Are You Exfoliating Your Face Correctly?

Exfoliating is a crucial yet widely abused (or ignored) part of one's skincare routine.

By definition, exfoliate means to "wash or rub a body part with a granular substance to remove dead cells from the surface of the skin." But this statement leaves so much unanswered: What type of granular substance? Should I be doing a chemical exfoliation instead? How often? What products should I use after?

We could keep going, but you get the idea. Exfoliating is tricky, and finding the right balance can take some trial and error depending on your skin's needs. If you're confused, keep reading for the general rules of thumb to follow. 

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For starters, whether it's once a week or every night, all skin types should be exfoliating, period. Because exfoliating removes dead skin cells, and removes dirt and debris, it helps minimize the appearance of pores and helps reduce breakouts.

If you have normal skin, exfoliating 2 – 3 times a week is perfect, whereas those with sensitive skin should only incorporate it once—and those with acne-prone skin can benefit from every other night to even every night.

Now that we have that down, what type of exfoliation should you be using? There are two distinct categories: physical and chemical. Physical exfoliation is something with granular particles that uses physical abrasion to slough off dead skin cells. Definitely be really careful with this type of exfoliation, because if the scrub is too jagged or sharp, it can tear your delicate skin barrier, which can actually make your skin worse. You don't want it to feel like sandpaper is rubbing against your face. A good way to physically exfoliate is via a antimicrobial cleansing brush like Foreo.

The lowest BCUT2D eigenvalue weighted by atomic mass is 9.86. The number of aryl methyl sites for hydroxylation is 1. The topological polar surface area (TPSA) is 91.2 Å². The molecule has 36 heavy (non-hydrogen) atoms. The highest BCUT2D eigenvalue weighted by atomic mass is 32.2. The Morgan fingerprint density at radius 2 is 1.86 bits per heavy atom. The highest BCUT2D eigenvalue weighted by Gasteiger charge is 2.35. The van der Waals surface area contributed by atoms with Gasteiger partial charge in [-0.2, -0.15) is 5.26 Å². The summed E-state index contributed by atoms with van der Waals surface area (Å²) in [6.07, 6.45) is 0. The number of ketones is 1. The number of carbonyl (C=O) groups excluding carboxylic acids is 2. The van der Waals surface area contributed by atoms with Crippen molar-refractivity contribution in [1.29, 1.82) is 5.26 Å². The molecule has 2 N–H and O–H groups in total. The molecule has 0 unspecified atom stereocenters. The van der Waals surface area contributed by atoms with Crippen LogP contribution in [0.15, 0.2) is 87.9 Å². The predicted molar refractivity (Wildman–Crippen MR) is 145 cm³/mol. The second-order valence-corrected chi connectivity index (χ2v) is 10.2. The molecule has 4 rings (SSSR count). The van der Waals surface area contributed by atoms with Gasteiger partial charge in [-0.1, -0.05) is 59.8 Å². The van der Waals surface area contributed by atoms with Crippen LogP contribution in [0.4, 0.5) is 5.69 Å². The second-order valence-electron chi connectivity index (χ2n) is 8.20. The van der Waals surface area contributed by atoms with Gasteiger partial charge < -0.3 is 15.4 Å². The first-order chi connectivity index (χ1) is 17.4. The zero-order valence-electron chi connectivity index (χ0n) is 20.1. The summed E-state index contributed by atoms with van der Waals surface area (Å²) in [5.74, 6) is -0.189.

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The preferred way to exfoliate your face though is chemical, using acids–like AHA, BHA and salicylic acid, or fruit enzymes to effectively dissolve dead skin, dirt and grime. Chemical exfoliants can be found in face washes and leave-on treatments, and are great for helping with acne and blemishes. The only rule of thumb here is to not use it the same night as a retinol or prescription acne treatment.

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Now that you're well-versed in exfoliation, click HERE to learn about how to properly use retinol products.